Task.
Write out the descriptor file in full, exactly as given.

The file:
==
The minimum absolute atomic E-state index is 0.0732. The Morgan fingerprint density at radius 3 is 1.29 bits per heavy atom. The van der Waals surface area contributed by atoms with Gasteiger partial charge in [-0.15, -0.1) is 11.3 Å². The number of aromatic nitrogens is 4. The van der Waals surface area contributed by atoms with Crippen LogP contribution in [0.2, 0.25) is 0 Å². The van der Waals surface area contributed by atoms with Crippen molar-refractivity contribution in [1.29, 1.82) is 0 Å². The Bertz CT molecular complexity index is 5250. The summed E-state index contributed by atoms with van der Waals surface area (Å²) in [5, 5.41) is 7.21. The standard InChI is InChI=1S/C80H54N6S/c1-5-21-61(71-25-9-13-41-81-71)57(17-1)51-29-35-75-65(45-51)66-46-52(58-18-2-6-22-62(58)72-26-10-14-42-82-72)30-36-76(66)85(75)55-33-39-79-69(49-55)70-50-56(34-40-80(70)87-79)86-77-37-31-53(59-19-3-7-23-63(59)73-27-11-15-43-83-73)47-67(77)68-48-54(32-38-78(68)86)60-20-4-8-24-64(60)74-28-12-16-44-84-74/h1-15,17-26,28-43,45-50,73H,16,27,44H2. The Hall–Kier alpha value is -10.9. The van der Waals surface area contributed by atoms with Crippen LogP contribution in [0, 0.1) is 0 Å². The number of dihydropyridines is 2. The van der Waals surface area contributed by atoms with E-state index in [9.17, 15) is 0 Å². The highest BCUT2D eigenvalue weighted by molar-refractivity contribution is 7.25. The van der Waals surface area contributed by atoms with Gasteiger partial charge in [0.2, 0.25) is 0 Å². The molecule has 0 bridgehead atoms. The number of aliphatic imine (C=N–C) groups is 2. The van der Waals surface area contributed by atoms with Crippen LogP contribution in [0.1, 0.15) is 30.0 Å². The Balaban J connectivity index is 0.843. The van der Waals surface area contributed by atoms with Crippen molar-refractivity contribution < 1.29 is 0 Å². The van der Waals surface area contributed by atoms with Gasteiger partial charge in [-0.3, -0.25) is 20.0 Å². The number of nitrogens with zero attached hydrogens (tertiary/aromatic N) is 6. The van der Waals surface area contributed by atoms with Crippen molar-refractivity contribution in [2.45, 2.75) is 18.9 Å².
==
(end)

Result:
The minimum absolute atomic E-state index is 0.0732. The Morgan fingerprint density at radius 3 is 1.29 bits per heavy atom. The van der Waals surface area contributed by atoms with Gasteiger partial charge in [-0.15, -0.1) is 11.3 Å². The number of aromatic nitrogens is 4. The van der Waals surface area contributed by atoms with Crippen LogP contribution in [0.2, 0.25) is 0 Å². The van der Waals surface area contributed by atoms with Crippen molar-refractivity contribution in [1.29, 1.82) is 0 Å². The Bertz CT molecular complexity index is 5250. The summed E-state index contributed by atoms with van der Waals surface area (Å²) in [5, 5.41) is 7.21. The standard InChI is InChI=1S/C80H54N6S/c1-5-21-61(71-25-9-13-41-81-71)57(17-1)51-29-35-75-65(45-51)66-46-52(58-18-2-6-22-62(58)72-26-10-14-42-82-72)30-36-76(66)85(75)55-33-39-79-69(49-55)70-50-56(34-40-80(70)87-79)86-77-37-31-53(59-19-3-7-23-63(59)73-27-11-15-43-83-73)47-67(77)68-48-54(32-38-78(68)86)60-20-4-8-24-64(60)74-28-12-16-44-84-74/h1-15,17-26,28-43,45-50,73H,16,27,44H2. The Hall–Kier alpha value is -10.9. The van der Waals surface area contributed by atoms with Crippen LogP contribution in [0, 0.1) is 0 Å². The number of dihydropyridines is 2. The van der Waals surface area contributed by atoms with E-state index in [9.17, 15) is 0 Å². The highest BCUT2D eigenvalue weighted by molar-refractivity contribution is 7.25. The van der Waals surface area contributed by atoms with Gasteiger partial charge in [0.2, 0.25) is 0 Å². The molecule has 0 bridgehead atoms. The number of aliphatic imine (C=N–C) groups is 2. The van der Waals surface area contributed by atoms with Crippen LogP contribution in [0.1, 0.15) is 30.0 Å². The Balaban J connectivity index is 0.843. The van der Waals surface area contributed by atoms with Crippen molar-refractivity contribution < 1.29 is 0 Å². The van der Waals surface area contributed by atoms with Gasteiger partial charge in [-0.3, -0.25) is 20.0 Å². The number of nitrogens with zero attached hydrogens (tertiary/aromatic N) is 6. The van der Waals surface area contributed by atoms with Crippen molar-refractivity contribution in [2.45, 2.75) is 18.9 Å².